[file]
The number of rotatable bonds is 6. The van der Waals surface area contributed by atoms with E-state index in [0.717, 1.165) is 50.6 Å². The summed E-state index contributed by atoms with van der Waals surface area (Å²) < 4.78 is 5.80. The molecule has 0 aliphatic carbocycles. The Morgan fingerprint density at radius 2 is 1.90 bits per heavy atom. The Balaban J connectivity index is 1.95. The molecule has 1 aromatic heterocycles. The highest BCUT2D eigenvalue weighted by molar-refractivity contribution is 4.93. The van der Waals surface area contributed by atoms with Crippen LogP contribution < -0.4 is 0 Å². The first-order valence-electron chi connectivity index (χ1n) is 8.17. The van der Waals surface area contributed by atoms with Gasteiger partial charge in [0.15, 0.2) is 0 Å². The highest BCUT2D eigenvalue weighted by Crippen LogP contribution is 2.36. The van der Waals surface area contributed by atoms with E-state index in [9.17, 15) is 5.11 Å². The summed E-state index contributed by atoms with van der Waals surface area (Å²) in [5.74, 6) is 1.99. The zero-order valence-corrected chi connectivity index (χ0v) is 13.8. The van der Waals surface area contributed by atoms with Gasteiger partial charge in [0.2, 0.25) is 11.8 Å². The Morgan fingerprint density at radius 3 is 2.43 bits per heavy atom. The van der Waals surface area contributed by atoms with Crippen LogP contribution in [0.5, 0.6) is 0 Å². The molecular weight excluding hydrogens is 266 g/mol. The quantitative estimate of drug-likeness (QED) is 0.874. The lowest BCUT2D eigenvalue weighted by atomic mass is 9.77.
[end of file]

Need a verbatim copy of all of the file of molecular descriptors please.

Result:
The number of rotatable bonds is 6. The van der Waals surface area contributed by atoms with E-state index in [0.717, 1.165) is 50.6 Å². The summed E-state index contributed by atoms with van der Waals surface area (Å²) < 4.78 is 5.80. The molecule has 0 aliphatic carbocycles. The Morgan fingerprint density at radius 2 is 1.90 bits per heavy atom. The Balaban J connectivity index is 1.95. The molecule has 1 aromatic heterocycles. The highest BCUT2D eigenvalue weighted by molar-refractivity contribution is 4.93. The van der Waals surface area contributed by atoms with Crippen LogP contribution < -0.4 is 0 Å². The first-order valence-electron chi connectivity index (χ1n) is 8.17. The van der Waals surface area contributed by atoms with Gasteiger partial charge in [0.15, 0.2) is 0 Å². The highest BCUT2D eigenvalue weighted by Crippen LogP contribution is 2.36. The van der Waals surface area contributed by atoms with E-state index in [9.17, 15) is 5.11 Å². The summed E-state index contributed by atoms with van der Waals surface area (Å²) in [5.74, 6) is 1.99. The zero-order valence-corrected chi connectivity index (χ0v) is 13.8. The van der Waals surface area contributed by atoms with Gasteiger partial charge in [0.2, 0.25) is 11.8 Å². The Morgan fingerprint density at radius 3 is 2.43 bits per heavy atom. The van der Waals surface area contributed by atoms with Crippen LogP contribution in [0.5, 0.6) is 0 Å². The molecular weight excluding hydrogens is 266 g/mol. The quantitative estimate of drug-likeness (QED) is 0.874. The lowest BCUT2D eigenvalue weighted by atomic mass is 9.77.